by Rabbi Sholom DovBer Avtzon
When I wrote the book about the Slavita Brothers, I omitted the following story, which is oft-repeated in connection to their saga. (It is printed in Sippurei Chassidim and elsewhere).
There was a Jewish who was a chosid of the Shpoile Zeideh. Whenever he came he gave the tzaddik a generous donation for his tzedokah projects and would request a brocha for a child.
As the years were passing and he remained childless, he came more often and was looking for an opportune time to beseech the tzaddik
Once when he was there he noticed that the tzaddik was deeply immersed in his thoughts and supplications to Hashem and he figured this is the time to beseech the tzaddik until he gives the brocha I desperately am waiting for.
However, the tzaddik informed him that now he is preoccupied and he should wait.
Hearing this just confirmed his thinking that now the Rebbe is reaching much deeper in the heavens and this is the moment to seize; so he persisted in repeating his request.
At one point, seeing that he is not giving up, the Shpoile Zeide said, “If I have any merit, you will never have a child.
The man was heartbroken. He had been pinning his hopes on receiving a brocha and that was gone. Not
only had the Rebbe not blessed him, but the tzaddik told him to forget about it.
He began his return trip home a dispirited and dejected person.
On the way home, he passed through a town and noticed Reb Pinchos Koritzer davening and learning. He noticed that this person is special and decided he would try to elicit a brocha from him.
After asking a few people some questions, he was informed where the tzaddik lives, and when the tzaddik was in shul, he knocked on the door of his house.
The Rebbetzin opened the door and a quick glance confirmed his thoughts, the tzaddik doesn’t have money for yom tov. Perhaps his plan might work.
He told her that he is quite a distance from his hometown and would like to know if he can be their guest for yom tov.
The Rebbetzin replied, we don’t have any food yet for yom tov, so it would be difficult to share our meal with another person.
The man replied, Boruch Hashem I am well to do and I don’t need tzedokah to eat, I just need a place to eat the meal. If I can be your guest at the table, I will gladly pay for all the food and more. I just ask that you don’t inform your husband, until the seder.
The Rebbetzin, was happy to accept the offer and the person gave her a large amount of money. She happily went to the store and was able to buy all the provisions she needed for the meal, plus some items to spruce up the house.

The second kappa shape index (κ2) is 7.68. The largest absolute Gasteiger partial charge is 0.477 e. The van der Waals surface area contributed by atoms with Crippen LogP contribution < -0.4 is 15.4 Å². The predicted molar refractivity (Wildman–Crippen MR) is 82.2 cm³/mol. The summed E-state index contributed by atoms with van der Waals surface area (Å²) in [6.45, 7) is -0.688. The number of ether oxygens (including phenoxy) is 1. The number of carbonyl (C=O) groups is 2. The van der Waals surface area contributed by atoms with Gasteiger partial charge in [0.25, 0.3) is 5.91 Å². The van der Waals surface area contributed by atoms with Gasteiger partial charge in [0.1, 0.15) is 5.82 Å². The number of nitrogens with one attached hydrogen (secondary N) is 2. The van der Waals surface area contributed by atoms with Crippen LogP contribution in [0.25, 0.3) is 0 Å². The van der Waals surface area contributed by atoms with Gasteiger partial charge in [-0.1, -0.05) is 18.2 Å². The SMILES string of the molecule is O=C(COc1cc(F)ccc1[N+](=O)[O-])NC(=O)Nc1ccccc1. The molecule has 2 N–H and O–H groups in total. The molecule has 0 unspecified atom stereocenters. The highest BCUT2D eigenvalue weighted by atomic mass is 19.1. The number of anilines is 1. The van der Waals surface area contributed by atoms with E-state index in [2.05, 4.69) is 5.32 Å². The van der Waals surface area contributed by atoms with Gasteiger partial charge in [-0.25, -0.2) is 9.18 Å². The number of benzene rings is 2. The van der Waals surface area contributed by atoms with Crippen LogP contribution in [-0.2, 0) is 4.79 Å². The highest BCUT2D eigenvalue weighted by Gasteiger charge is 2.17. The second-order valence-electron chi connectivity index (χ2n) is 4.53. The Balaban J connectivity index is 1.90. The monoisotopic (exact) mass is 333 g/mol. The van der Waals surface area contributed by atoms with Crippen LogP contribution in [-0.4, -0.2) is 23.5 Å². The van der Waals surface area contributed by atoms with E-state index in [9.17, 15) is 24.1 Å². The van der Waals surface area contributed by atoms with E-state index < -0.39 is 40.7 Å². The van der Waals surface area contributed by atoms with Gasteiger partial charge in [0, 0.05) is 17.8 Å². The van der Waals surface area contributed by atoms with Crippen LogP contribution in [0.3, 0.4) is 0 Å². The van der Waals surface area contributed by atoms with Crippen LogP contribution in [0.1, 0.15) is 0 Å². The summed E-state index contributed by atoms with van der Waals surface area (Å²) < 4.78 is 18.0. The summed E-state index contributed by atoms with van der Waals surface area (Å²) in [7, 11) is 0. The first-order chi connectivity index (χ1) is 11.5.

Reb Pinchos knew that a few days before yom tov the Rebbetzin requests some money from him, but Boruch Hashem this year she is managing. With a happy mind, he continued his learning and davening.
The night of Pesach arrived and after maariv everyone rushed to their home. However, Reb Pinchos was in no rush to go home with everyone fearful that some people might see how poor he really is.
He was expecting to walk into a dimly lit house, but to his surprise, it was bright with many candles burning. He noticed that there were a few new amenities in the house as well, and for a moment he thought that the Rebbetzin couldn’t help herself and requested help from the community. However, today is yom tov and he is not going to disturb the seder, so he began the seder without questioning her.
After the second cup, he gently asked how she managed and she pointed to their guest saying that he covered all expenses.
Reb Pinchos understood that there is reason behind this generosity and asked him how can he help him?
The man poured out his heavy heart informing him what the tzaddik, the Shpoileh Zeideh told him.
Reb Pinchos replied if I have any merit in heaven you will have a child.
The man was thrilled and the heavenly court was in turmoil; which tzaddik should be listened to. Their decision was they will obey the tzaddik that doesn’t promise and that was Reb Pinchos.
The man had a son and one of that son’s children was the one who informed the government against the grandsons of Reb Pinchos Koritzer.
I did not publish this story primarily because I didn’t understand it and thought that I am missing some details. (as well as some other questions)
After publishing the book I met a son of a Boro Park Rov and asked him what I am missing here, and he said he heard from his father the story with the following explanation.
The Shpoile zeideh saw what the descendant of this person would do to other Jews. So how could he bless him, if that is going to cause anguish to another Jew, and therefore he refused to bless him.
However, Reb Pinchos saw the same thing, but he was facing a different dilemma, should I bless this person, when it is going to hurt me? Is my pain worth more than another Jew’s? And a tzaddik blesses one even if it would affect him.
So he gave the person the brocha he requested..
Dear reader, now that the story is explained should I include in future printings? Your feedback is always appreciated. I am happy to inform you that Bezras Hashem, the biography on the Mitteler Rebbe (second edition) was sent to the printer
This week’s post is l’zechus the complete and speedy refuah for my sister Chaya Rivkah bas Cheyena and all those who are in need of a brocha.
Rabbi Avtzon is a veteran mechanech and the author of numerous books on the Rebbeim and their chassidim. He can be contacted at avtzonbooks@gmailcom